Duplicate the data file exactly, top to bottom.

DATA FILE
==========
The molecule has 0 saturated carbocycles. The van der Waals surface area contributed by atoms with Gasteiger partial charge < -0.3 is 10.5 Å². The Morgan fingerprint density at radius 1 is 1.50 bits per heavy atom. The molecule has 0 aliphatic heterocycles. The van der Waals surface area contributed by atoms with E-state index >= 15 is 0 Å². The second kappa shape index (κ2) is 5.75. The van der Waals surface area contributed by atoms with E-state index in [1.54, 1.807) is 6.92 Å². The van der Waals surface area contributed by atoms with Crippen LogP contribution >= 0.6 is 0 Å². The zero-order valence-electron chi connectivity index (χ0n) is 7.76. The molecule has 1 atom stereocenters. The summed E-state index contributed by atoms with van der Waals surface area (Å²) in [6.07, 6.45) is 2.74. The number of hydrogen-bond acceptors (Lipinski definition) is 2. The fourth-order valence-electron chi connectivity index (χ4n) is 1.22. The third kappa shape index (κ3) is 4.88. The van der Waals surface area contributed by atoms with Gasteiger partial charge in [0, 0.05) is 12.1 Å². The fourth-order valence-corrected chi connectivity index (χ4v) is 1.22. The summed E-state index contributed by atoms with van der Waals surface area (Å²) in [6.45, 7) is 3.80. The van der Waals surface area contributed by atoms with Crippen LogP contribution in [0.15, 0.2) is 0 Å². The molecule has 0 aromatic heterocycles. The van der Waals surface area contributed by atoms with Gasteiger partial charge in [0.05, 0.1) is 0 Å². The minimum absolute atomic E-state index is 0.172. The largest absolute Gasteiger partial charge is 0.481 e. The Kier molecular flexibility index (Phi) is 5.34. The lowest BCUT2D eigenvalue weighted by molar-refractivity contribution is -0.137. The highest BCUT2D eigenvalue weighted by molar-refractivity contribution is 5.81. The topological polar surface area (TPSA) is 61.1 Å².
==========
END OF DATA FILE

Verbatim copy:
The molecule has 0 saturated carbocycles. The van der Waals surface area contributed by atoms with Gasteiger partial charge < -0.3 is 10.5 Å². The Morgan fingerprint density at radius 1 is 1.50 bits per heavy atom. The molecule has 0 aliphatic heterocycles. The van der Waals surface area contributed by atoms with E-state index >= 15 is 0 Å². The second kappa shape index (κ2) is 5.75. The van der Waals surface area contributed by atoms with E-state index in [1.54, 1.807) is 6.92 Å². The van der Waals surface area contributed by atoms with Crippen LogP contribution >= 0.6 is 0 Å². The zero-order valence-electron chi connectivity index (χ0n) is 7.76. The molecule has 1 atom stereocenters. The summed E-state index contributed by atoms with van der Waals surface area (Å²) in [6.07, 6.45) is 2.74. The number of hydrogen-bond acceptors (Lipinski definition) is 2. The fourth-order valence-electron chi connectivity index (χ4n) is 1.22. The third kappa shape index (κ3) is 4.88. The van der Waals surface area contributed by atoms with Gasteiger partial charge in [0, 0.05) is 12.1 Å². The fourth-order valence-corrected chi connectivity index (χ4v) is 1.22. The summed E-state index contributed by atoms with van der Waals surface area (Å²) in [6.45, 7) is 3.80. The van der Waals surface area contributed by atoms with Crippen LogP contribution in [0.15, 0.2) is 0 Å². The molecule has 0 aromatic heterocycles. The van der Waals surface area contributed by atoms with Gasteiger partial charge in [0.05, 0.1) is 0 Å². The minimum absolute atomic E-state index is 0.172. The largest absolute Gasteiger partial charge is 0.481 e. The Kier molecular flexibility index (Phi) is 5.34. The lowest BCUT2D eigenvalue weighted by molar-refractivity contribution is -0.137. The highest BCUT2D eigenvalue weighted by molar-refractivity contribution is 5.81. The topological polar surface area (TPSA) is 61.1 Å².